Why Is a Major Jewish Organization Hosting Al Sharpton?

Feb. 14 2019

At an upcoming conference, the Religious Action Center—the advocacy and activism arm of American Reform Judaism—has on its roster of speakers the “civil-rights leader” Al Sharpton. An anti-Semitic demagogue, Sharpton has twice incited his followers to violence against Jews—in the 1991 Crown Heights riots and the 1995 attack on Freddie’s Fashion Mart—leading to a combined figure of nine deaths. Yet he was a frequent guest at the Obama White House and now has his own political talk show. Chris Robbins comments:

In August 1991 [Sharpton] helped incite a three-day race riot in the Crown Heights neighborhood of Brooklyn, New York. . . . In response to a tragic [traffic] accident, Sharpton organized angry protests. . . . He railed against Jewish “diamond merchants” and later told a crowd that “if the Jews want to get it on, tell them to pin their yarmulkes back and come over to my house.” Roused by Sharpton’s rhetoric, the mob rampaged. It pursued and cornered an innocent Jewish victim. Yankel Rosenbaum, then twenty-nine years old, was an Orthodox student visiting Crown Heights from Australia. Sharpton’s mob stabbed him to death.

[S]ome say Sharpton has outgrown his past. We could perhaps entertain that conclusion if Sharpton had addressed his misdeeds and asked his victims for forgiveness during his Obama-era makeover. But [he] is not repentant. The best we can say is that after cable-television executives insisted upon—and bought and paid for—Sharpton’s good manners, he has had the good sense to stay bought.

[The Religious Action Center] sees Sharpton as a key bedfellow in the anti-Trump alliance as well as a bridge to the African-American community. [It] thus chooses to see Sharpton version 2.0, the recently minted civil-rights leader and power broker. Sharpton’s sordid past is off limits. It would be better to remember Yankel Rosenbaum.

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Read more at Israel Hayom

More about: American Jewry, Anti-Semitism, Brooklyn, Politics & Current Affairs, Reform Judaism

 

Who Changed the Term “Nakba” into a Symbol of Arab Victimization?

April 19 2019

In contemporary Palestinian discourse, not to mention that of the Palestinians’ Western supporters, the creation of the state of Israel is known as the Nakba, or catastrophe—sometimes explicitly compared with the Holocaust. The very term has come to form a central element in a narrative of passive Palestinian suffering at Jewish hands. But when the Syrian historian Constantin Zureiq first used the term with regard to the events of 1948, he meant something quite different, and those responsible for changing its meaning were none other than Israelis. Raphael Bouchnik-Chen explains:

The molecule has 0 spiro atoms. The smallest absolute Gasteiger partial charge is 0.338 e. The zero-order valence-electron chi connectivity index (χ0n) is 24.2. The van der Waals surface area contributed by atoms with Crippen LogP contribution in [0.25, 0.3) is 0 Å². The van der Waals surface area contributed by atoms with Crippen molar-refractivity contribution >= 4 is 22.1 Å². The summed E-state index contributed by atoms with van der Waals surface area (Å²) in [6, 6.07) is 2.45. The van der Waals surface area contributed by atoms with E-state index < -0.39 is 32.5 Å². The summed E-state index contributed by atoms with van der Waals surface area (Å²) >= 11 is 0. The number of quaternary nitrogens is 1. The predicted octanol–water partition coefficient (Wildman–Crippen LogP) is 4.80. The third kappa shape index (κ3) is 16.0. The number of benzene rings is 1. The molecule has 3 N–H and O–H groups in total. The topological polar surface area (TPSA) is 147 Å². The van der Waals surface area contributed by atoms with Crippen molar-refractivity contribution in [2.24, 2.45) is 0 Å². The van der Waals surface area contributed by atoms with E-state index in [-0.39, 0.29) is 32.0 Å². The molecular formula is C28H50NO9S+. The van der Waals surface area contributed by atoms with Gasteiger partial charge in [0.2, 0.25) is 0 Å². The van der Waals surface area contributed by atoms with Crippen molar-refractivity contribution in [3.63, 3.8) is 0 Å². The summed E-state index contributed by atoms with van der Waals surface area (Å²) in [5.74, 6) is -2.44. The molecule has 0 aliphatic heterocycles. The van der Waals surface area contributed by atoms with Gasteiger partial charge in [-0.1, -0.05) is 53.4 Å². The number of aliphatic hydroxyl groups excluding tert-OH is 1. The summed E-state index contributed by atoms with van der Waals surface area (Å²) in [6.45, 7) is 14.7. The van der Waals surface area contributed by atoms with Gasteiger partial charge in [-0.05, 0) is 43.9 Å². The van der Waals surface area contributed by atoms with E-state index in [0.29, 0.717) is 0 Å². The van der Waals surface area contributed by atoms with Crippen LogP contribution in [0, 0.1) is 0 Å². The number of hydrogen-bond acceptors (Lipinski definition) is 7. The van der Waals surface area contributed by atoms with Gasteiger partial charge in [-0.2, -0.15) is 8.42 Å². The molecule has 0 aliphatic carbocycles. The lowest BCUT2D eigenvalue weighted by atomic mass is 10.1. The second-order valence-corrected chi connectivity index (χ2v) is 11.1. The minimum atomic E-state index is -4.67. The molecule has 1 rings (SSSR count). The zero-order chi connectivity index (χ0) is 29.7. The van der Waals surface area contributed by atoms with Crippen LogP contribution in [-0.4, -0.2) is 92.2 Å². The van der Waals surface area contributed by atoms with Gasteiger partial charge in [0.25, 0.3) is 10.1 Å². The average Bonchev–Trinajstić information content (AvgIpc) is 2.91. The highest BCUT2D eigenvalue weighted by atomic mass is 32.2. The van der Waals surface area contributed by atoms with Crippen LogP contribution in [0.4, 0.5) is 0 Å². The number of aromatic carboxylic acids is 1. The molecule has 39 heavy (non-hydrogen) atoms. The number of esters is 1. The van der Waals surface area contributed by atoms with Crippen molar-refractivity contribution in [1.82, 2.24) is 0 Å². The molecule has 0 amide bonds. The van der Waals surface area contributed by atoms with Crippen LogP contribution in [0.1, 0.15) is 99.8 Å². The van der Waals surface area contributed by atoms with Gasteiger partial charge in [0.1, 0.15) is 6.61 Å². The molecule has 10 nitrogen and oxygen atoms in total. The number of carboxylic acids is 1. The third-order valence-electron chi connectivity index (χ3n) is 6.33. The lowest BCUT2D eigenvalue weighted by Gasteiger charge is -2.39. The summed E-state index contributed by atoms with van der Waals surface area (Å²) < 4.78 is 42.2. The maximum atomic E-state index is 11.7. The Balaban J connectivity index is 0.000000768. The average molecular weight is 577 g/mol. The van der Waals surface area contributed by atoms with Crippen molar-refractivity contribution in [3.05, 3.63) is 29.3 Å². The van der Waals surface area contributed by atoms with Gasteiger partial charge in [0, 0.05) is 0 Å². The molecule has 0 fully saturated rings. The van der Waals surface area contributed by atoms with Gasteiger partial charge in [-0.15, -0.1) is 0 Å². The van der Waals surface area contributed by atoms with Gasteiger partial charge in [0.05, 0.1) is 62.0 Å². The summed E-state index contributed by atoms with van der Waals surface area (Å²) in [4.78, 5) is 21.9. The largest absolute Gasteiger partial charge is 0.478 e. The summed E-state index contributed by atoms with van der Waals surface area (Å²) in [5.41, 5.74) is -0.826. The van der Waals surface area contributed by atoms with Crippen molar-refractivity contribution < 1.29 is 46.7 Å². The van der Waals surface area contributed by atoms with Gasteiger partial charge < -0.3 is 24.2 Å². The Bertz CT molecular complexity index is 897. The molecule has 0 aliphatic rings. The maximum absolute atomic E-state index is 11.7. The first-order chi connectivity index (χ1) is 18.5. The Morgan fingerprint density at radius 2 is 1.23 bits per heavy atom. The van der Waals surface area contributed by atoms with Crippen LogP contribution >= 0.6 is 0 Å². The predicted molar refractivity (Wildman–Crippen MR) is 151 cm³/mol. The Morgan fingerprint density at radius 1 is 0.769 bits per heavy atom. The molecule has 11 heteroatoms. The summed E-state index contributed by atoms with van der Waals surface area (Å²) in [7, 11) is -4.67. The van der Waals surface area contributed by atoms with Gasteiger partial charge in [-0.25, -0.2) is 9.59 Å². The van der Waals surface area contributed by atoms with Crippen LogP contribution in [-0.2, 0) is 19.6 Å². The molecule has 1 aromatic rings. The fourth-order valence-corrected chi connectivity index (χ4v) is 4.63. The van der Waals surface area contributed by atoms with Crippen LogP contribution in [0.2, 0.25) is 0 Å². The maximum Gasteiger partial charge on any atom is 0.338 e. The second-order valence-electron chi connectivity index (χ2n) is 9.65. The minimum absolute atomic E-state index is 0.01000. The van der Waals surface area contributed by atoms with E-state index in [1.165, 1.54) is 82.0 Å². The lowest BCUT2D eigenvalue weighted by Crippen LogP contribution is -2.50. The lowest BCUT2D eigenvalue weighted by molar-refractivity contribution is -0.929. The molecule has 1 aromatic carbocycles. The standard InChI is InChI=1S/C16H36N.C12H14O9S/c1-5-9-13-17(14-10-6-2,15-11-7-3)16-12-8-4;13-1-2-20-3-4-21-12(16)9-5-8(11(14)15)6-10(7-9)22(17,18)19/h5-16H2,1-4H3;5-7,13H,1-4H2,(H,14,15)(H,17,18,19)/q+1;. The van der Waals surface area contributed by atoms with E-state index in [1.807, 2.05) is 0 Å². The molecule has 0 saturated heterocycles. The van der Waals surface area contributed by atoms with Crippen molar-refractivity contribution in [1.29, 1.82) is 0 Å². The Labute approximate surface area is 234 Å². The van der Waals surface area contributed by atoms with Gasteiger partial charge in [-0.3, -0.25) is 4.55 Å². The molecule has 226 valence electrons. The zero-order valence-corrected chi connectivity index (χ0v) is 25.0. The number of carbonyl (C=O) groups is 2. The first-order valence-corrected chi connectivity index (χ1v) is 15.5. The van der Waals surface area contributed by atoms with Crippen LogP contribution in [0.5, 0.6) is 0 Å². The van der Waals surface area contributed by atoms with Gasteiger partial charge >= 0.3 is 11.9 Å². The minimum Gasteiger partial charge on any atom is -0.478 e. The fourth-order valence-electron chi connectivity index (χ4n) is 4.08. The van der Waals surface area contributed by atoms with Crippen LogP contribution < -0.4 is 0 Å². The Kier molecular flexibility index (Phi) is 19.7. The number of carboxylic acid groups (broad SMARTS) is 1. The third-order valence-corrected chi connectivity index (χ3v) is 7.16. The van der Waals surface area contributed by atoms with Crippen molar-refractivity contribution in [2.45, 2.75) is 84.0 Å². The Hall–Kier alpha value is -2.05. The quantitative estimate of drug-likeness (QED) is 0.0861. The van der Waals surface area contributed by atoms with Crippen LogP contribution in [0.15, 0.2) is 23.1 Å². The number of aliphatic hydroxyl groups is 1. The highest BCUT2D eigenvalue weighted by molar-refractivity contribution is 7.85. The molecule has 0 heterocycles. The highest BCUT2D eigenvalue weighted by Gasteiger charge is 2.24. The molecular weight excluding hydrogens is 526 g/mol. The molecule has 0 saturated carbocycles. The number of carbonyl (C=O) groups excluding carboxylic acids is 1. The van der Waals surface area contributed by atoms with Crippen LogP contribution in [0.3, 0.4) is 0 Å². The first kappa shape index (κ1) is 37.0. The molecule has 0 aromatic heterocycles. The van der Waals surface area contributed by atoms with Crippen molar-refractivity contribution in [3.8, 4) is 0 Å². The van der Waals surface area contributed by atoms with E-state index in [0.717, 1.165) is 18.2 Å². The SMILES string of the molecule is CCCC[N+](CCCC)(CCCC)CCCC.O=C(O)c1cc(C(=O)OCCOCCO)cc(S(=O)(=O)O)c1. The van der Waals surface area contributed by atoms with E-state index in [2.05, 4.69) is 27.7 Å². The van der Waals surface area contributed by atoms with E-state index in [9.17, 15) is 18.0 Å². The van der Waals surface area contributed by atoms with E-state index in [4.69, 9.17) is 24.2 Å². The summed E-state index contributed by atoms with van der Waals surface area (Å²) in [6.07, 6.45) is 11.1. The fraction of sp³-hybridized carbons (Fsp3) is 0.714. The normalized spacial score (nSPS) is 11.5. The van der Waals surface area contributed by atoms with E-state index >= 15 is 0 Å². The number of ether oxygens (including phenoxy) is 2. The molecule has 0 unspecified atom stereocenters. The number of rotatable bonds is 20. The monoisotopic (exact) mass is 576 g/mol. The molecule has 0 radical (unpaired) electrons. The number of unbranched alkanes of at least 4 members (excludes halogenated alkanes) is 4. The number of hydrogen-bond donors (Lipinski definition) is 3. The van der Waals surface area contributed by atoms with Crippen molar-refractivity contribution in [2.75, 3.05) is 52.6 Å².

In his 1948 pamphlet The Meaning of the Disaster (Ma’na al-Nakba), Zureiq attributed the Palestinian/Arab flight to the stillborn pan-Arab assault on the nascent Jewish state rather than to a premeditated Zionist design to disinherit the Palestinian Arabs. “We [Arabs] must admit our mistakes,” [he wrote], “and recognize the extent of our responsibility for the disaster that is our lot.” . . . In a later book, The Meaning of the Catastrophe Anew, published after the June 1967 war, he defined that latest defeat as a “Nakba,” . . . since—just as in 1948—it was a self-inflicted disaster emanating from the Arab world’s failure to confront Zionism. . . .

It was only in the late 1980s that it began to be widely perceived as an Israeli-inflicted injustice. Ironically, it was a group of politically engaged, self-styled Israeli “new historians” who provided the Palestinian national movement with perhaps its best propaganda tool by turning the saga of Israel’s birth upside down, with aggressors turned into hapless victims, and vice-versa, on the basis of massive misrepresentation of archival evidence.

While earlier generations of Palestinian academics and intellectuals had refrained from exploring the origins of the 1948 defeat, the PLO chairman Yasir Arafat, who was brought to Gaza and the West Bank as part of the 1993 Oslo Accords and was allowed to establish his Palestinian Authority (PA) in parts of those territories, grasped the immense potential of reincarnating the Nakba as a symbol of Palestinian victimhood rather than a self-inflicted disaster. In 1998, he proclaimed May 15 a national day of remembrance of the Nakba. In subsequent years, “Nakba Day” has become an integral component of the Palestinian national narrative and the foremost event commemorating their 1948 “catastrophe.”

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More about: Arab World, Israeli-Palestinian Conflict, New historians, Yasir Arafat